Effects of fluid overload on heart rate variability in chronic kidney disease patients on hemodialysis
1 Department of Electronics, Information and Bioengineering (DEIB), Politecnico di Milano, P.zza Leonardo da Vinci 32, Milano, Italy
2 Fresenius Medical Care R&D, Daimlerstrasse 15, D-61352 Bad Homburg, Germany
3 San Bortolo Hospital, viale Rodolfi 37, 36100 Vicenza, Italy
BMC Nephrology 2014, 15:26 doi:10.1186/1471-2369-15-26Published: 4 February 2014
While fluid overload (FO) and alterations in the autonomic nervous system (ANS) such as hypersympathetic activity, are known risk factors for cardiovascular morbidity and mortality in patients on chronic hemodialysis (HD), their relationship has not been thoroughly studied.
In this observational study involving 69 patients on chronic HD, FO was assessed by whole body bioimpedance measurements before the midweek HD session and ANS activity reflected by Heart Rate Variability (HRV) was measured using 24-hour Holter electrocardiogram recordings starting before the same HD treatment. In total, 13 different HRV indices were analyzed, comprising a mixture of time domain, frequency domain and complexity parameters. A correlation analysis was performed between the HRV indices and hydration status indices. Successively, patients were retrospectively assigned to a high FO (H, FO > 2.5 L) or low FO (L, FO ≤ 2.5 L) group and these were further compared also after stratification by diabetes mellitus. Finally, a small number of patients without diabetes with significant and persistent FO were followed up for 3 months post-study to investigate how normalization of fluid status affects HRV.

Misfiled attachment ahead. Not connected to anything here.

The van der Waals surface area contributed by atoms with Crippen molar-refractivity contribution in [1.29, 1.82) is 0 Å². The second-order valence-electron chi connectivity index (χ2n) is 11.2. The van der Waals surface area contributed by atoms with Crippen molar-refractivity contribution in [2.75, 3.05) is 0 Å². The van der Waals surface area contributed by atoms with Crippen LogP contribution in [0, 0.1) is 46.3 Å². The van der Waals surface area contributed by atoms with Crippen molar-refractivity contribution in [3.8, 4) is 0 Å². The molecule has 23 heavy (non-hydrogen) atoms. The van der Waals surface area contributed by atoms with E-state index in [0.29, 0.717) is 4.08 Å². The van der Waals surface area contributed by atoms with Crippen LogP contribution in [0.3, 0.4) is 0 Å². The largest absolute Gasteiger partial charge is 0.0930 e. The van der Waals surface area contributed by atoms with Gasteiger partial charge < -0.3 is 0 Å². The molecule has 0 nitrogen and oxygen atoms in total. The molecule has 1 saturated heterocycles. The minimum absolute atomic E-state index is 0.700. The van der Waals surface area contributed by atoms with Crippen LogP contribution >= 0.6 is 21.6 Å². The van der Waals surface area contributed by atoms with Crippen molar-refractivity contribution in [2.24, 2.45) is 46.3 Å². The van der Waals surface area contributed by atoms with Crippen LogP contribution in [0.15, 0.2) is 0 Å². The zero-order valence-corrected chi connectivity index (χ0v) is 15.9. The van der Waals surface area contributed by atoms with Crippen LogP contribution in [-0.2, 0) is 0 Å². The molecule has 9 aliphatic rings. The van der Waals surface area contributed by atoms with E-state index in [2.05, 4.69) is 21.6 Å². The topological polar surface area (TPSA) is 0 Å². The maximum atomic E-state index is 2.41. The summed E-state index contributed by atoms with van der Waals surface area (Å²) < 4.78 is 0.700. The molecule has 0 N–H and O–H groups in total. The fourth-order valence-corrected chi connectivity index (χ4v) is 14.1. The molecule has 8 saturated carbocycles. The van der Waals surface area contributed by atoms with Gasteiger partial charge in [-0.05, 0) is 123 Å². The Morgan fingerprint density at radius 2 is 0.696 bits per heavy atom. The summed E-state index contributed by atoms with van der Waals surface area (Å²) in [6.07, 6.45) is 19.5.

SDANN, VLF, LZC and HF% parameters significantly correlate with FO (correlation coefficients were respectively r = –0.40, r = –0.37, r = –0.28 and r = 0.26, p-value < 0.05). Furthermore, LF% and LF/HF were inversely correlated with hydration status (correlation coefficients were respectively r = –0.31 and r = -0.33, p-value < 0.05). These results indicate an association between FO and reduced HRV, higher parasympathetic activation and reduced sympathetic response to the HD session. Indeed, group H tended to have lower values of SDANN, VLF and LZC, and higher values of HF% than patients in the L group. Finally, there was a trend towards lower LF% measured during the last 30 minutes of HD for the H group versus the L group. Reduction in FO achieved over 3 months by implementation of a strict fluid management plan resulted in an increase of HRV.
Our results suggest that depressed HRV is associated with fluid overload and that normalization of hydration status is accompanied by improved HRV.